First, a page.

For example, we might say that a good news story is an increase in the number of doctorates in psychology awarded annually. But a more nuanced look doesn’t give us much to crow about. It is indeed true that the total number of doctorates awarded annually in the US has increased significantly over the past 50 years and that the number of degrees in psychology almost doubled. In 1977, US post-secondary institutions conferred 91,218 doctoral degrees. In 2019, this number was 187,568. Of these, in 1977, the percent of degrees that were awarded in psychology was 0.04% (3,368 degrees); in 2018, the number was 6,275 (0.033%). So while the absolute number of psychology degrees almost doubled, the proportion of psychology doctorates out of all doctorates awarded declined. It is also important to understand that the number of psychology doctorates awarded annually is only loosely associated with the number of doctoral-level health service psychologists licensed annually. We do not know how many of those 6,275 psychology doctorates are in health service fields, or how many of those actually complete post-doctoral training and sit for licensure. And keep in mind that since 1977, the US population has increased by nearly 100 million citizens, from 223M to 331M. In 2019, the Substance Abuse and Mental Health Services Administration (SAMHSA) reported the prevalence of any mental disorder in the US at 20%, or over 66 million people, of whom less than half (44%, or around 30M people) got services. Now it is quite possible that many individuals reporting a mental disorder don’t actually need professional intervention, so we might be better off using the SAMHSA numbers for individuals with severe mental illness (5.2%, or 17M people, of whom 65%, or 11M people, got services). Again, we don’t know the effects of COVID-19 on the overall incidence of mental disorders or the availability of treatment.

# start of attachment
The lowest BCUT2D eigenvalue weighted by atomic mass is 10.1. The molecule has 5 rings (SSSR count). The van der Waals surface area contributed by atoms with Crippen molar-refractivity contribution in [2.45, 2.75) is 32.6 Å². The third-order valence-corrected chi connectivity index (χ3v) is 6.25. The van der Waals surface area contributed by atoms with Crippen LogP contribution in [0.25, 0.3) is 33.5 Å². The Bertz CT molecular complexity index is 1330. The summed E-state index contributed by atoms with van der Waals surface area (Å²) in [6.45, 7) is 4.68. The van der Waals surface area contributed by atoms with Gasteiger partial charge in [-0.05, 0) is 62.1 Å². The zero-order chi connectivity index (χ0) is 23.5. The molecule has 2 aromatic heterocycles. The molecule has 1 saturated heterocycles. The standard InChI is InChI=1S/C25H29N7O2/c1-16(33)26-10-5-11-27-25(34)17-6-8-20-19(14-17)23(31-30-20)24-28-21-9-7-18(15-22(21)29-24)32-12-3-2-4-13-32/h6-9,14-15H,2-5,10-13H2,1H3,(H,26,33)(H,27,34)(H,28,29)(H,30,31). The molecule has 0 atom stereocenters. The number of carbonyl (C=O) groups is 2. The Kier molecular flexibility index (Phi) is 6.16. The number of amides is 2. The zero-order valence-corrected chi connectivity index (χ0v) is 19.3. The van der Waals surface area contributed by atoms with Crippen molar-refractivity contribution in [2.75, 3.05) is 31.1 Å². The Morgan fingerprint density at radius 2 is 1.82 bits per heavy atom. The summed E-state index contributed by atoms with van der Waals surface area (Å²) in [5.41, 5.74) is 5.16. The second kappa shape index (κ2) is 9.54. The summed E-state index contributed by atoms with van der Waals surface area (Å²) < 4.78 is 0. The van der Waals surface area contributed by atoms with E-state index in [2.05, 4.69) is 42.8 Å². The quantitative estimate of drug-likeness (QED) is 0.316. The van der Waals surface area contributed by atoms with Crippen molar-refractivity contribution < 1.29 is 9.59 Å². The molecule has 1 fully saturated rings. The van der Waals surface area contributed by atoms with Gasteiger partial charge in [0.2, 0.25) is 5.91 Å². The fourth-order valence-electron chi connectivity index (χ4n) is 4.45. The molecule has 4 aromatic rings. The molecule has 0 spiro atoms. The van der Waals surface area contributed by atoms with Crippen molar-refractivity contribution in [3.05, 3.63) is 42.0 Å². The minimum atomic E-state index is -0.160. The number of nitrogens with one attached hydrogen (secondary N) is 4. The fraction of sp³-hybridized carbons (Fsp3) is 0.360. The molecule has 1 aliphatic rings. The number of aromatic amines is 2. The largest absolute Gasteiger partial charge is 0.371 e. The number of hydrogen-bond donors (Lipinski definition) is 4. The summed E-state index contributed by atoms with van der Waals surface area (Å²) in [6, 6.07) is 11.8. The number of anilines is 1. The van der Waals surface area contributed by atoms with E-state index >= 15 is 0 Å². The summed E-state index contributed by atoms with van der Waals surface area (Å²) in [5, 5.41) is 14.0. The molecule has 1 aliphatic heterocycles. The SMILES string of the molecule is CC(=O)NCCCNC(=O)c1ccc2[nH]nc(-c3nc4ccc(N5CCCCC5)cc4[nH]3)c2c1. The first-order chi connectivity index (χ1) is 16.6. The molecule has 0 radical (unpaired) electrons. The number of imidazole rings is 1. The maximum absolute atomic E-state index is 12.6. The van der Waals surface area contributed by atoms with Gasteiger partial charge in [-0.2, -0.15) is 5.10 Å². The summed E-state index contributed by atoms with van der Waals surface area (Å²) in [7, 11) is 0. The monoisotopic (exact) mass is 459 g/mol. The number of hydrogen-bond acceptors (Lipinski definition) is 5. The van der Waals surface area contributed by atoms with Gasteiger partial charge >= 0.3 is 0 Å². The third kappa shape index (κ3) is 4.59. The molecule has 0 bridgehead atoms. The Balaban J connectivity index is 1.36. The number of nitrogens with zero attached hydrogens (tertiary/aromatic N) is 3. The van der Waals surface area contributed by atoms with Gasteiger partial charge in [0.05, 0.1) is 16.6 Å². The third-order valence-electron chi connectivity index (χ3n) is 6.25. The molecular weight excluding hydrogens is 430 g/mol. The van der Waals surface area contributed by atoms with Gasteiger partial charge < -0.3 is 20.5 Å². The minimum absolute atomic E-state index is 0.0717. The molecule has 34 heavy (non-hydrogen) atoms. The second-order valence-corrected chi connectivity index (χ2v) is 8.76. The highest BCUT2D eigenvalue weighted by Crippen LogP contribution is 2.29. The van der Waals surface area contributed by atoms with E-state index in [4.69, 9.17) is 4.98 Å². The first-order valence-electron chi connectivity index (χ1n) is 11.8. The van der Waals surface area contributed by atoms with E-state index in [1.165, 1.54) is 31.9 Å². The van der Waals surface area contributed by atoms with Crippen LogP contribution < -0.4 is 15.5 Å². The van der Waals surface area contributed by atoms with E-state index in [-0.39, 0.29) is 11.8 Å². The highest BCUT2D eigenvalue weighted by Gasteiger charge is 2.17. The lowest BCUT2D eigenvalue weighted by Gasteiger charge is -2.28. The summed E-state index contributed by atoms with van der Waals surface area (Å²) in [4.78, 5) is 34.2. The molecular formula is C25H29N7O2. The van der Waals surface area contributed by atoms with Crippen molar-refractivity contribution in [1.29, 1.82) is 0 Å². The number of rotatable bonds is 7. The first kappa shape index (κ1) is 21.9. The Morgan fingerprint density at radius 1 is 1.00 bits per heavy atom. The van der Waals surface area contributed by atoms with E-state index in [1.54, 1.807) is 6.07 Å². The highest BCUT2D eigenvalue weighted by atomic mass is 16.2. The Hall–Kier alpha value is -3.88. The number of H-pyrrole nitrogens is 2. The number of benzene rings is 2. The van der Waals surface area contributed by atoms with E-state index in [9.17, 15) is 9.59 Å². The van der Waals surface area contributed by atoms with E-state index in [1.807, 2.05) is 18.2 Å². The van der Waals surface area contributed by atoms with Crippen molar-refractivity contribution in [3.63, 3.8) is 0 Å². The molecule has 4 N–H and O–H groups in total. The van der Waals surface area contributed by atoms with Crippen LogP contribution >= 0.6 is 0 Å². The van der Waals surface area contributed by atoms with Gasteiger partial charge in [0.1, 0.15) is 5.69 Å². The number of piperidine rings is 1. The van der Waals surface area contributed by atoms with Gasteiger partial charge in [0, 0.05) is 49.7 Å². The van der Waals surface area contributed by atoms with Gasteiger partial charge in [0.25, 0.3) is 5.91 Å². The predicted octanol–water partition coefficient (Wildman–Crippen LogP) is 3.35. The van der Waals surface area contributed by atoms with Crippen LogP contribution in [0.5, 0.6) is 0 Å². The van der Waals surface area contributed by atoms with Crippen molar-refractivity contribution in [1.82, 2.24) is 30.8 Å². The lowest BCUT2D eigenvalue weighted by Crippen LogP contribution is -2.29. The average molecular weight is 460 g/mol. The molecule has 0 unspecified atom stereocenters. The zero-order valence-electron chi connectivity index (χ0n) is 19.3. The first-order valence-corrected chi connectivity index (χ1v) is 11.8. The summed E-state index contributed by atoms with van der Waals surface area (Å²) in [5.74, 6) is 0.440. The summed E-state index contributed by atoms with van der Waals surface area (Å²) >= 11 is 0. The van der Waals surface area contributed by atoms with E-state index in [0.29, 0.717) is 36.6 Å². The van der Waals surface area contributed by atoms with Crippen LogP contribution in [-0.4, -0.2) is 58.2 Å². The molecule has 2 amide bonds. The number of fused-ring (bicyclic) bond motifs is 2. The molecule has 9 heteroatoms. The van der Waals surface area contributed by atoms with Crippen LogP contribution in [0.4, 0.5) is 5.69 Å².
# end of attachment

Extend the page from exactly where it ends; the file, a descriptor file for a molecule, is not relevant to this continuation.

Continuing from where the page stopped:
So how many psychologists are needed to treat this growing population? Answers are uncertain. The Association of State and Provincial Psychology Boards (ASPPB) reports approximately 131,000 licensed psychologists in the US. This number, however, includes those with master’s degrees who are licensed as psychologists. Sixteen states license at the master’s level; these disciplines include psychological associates, school psychologists (master’s level), and Behavior Analysts. Other estimates used by SAMHSA and related government agencies put the number at around 100,000 clinical, counseling, and school psychologists. Data from the Health Resources and Services Administration (HRSA) suggest that approximately 18,500 psychologists will enter the field between 2016 and 2021, or roughly 3,800 per year (this compares with an estimated 1,080 psychiatrists and 27,200 social workers annually), for an average of 3,700 psychologists per year.